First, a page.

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Let's not forget that people sit down and watch TV to see programs that entertain or inform them, no the balance their checkbooks or order a pizza. HIGHWAY OR YELLOW BRICK ROAD? FOR AGENCIES AND ADVERTISERS, THE PATH TO INTERACTIVE HAS MANY DETOURS

By Published on .

Cable operators, telephone companies and multimedia designers have recently begun to court agencies and advertisers with detailed descriptions of the opportunities that will soon be available on the digital superhighway.

But to an advertising professional, the superhighway often feels more like the yellow brick road. We're all "off to see the wizard," sharing a common destination, but little else, with each of us hoping for something different when we arrive.

Given this background-and the conviction that advertising will play a critical role in the digital era-the inevitable change will affect our business significantly. And the most important question is what does the consumer want?

The consumer of tomorrow will be empowered with the ability and opportunity to do more things, faster, whenever he or she wants to-whether it is banking, shopping, planning a trip, ordering airline tickets, watching a favorite movie or obtaining more information about a product or a service.

But does the consumer really want this new-found power?

Americans are looking for substance, not surface. They are turning to goods and services they can count on: the known, the tried and true, the things that offer real value. That shift has widespread implications for marketers, who are looking to ensure receptivity of products and advertising messages.

When we think about the promises of the information superhighway, we ask:

Will the consumer want those bells and whistles?

What will the consumer be willing (and able) to pay?

Will the consumer be concerned about invasion of his privacy?

These questions lead to yet another:

How will the consumer receive advertising?

The easy answer is "more selectively." But beyond that, the consumer will have the ability to ask questions rather than simply receive the message passively, tuning out what is not relevant.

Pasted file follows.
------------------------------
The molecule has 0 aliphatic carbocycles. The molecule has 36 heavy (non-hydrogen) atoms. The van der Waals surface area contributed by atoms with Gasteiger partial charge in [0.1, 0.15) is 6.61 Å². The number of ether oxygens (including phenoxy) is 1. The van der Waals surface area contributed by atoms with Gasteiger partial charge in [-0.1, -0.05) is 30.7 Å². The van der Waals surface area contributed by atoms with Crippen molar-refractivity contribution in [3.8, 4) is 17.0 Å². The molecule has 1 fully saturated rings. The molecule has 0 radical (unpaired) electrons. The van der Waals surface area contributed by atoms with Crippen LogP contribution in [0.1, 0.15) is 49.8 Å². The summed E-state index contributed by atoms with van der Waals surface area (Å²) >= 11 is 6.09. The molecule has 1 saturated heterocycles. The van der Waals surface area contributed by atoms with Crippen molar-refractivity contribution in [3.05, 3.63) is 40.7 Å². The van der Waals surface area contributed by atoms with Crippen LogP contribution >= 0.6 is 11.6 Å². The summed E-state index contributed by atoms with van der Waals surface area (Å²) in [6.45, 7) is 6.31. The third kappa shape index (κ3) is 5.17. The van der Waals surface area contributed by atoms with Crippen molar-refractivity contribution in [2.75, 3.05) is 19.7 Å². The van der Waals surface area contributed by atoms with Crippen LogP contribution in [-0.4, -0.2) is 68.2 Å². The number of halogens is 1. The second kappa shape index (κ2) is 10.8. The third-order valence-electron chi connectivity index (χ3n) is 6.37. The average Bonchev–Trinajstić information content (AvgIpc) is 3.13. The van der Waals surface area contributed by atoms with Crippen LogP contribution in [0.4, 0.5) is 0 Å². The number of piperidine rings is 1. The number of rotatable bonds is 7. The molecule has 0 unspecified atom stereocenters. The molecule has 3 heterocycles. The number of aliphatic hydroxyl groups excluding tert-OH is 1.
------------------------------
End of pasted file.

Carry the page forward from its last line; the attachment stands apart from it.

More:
And while we're on the subject, what will advertising look like?

Well, commercials will probably run the gamut from 5-second spots to program-length advertising, or infomercials, depending on what is being sold and where they will air. And in some instances, advertising will need interactive elements.

The next logical question is where and how will advertising be placed?

With potentially hundreds of new channels, many filling special-interest niches (and most more targeted and localized than today), and with the promise of switching technologies that can send different messages to individual consumers, the possibilities are endless.

This plethora of program and advertising choices will certainly result in an overhaul of our current system of audience measurement.

At the very least, we will need to shift from our current system, which uses program audiences, to one that measures the audience of the commercial. Or perhaps for interactive ads, transactional ratings are more critical: not simply how many viewers saw the commercial, but how many responded, and how deeply into the commercial did they delve.

Here's a "wish list" to facilitate the transition to new technology and allow both sellers and buyers to maximize our learning.

Wish #1: Speak our language.